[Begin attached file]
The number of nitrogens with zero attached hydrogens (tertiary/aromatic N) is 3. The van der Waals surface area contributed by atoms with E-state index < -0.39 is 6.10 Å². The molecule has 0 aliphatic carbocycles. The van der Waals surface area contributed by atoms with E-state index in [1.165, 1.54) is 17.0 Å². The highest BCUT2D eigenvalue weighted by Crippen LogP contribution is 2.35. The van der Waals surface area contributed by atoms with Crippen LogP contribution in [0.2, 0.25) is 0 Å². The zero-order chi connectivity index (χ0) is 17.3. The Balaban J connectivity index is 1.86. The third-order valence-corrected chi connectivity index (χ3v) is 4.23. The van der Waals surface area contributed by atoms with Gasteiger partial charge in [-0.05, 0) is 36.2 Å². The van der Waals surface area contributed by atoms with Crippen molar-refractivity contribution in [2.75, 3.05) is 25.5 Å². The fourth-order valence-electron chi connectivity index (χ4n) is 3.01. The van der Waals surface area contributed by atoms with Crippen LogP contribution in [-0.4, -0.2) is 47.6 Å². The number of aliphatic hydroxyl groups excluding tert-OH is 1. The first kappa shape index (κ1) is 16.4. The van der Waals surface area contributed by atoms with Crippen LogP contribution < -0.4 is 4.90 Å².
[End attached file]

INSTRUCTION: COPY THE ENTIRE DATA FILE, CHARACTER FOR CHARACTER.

The number of nitrogens with zero attached hydrogens (tertiary/aromatic N) is 3. The van der Waals surface area contributed by atoms with E-state index < -0.39 is 6.10 Å². The molecule has 0 aliphatic carbocycles. The van der Waals surface area contributed by atoms with E-state index in [1.165, 1.54) is 17.0 Å². The highest BCUT2D eigenvalue weighted by Crippen LogP contribution is 2.35. The van der Waals surface area contributed by atoms with Crippen LogP contribution in [0.2, 0.25) is 0 Å². The zero-order chi connectivity index (χ0) is 17.3. The Balaban J connectivity index is 1.86. The third-order valence-corrected chi connectivity index (χ3v) is 4.23. The van der Waals surface area contributed by atoms with Gasteiger partial charge in [-0.05, 0) is 36.2 Å². The van der Waals surface area contributed by atoms with Crippen molar-refractivity contribution in [2.75, 3.05) is 25.5 Å². The fourth-order valence-electron chi connectivity index (χ4n) is 3.01. The van der Waals surface area contributed by atoms with Crippen LogP contribution in [-0.4, -0.2) is 47.6 Å². The number of aliphatic hydroxyl groups excluding tert-OH is 1. The first kappa shape index (κ1) is 16.4. The van der Waals surface area contributed by atoms with Crippen LogP contribution < -0.4 is 4.90 Å².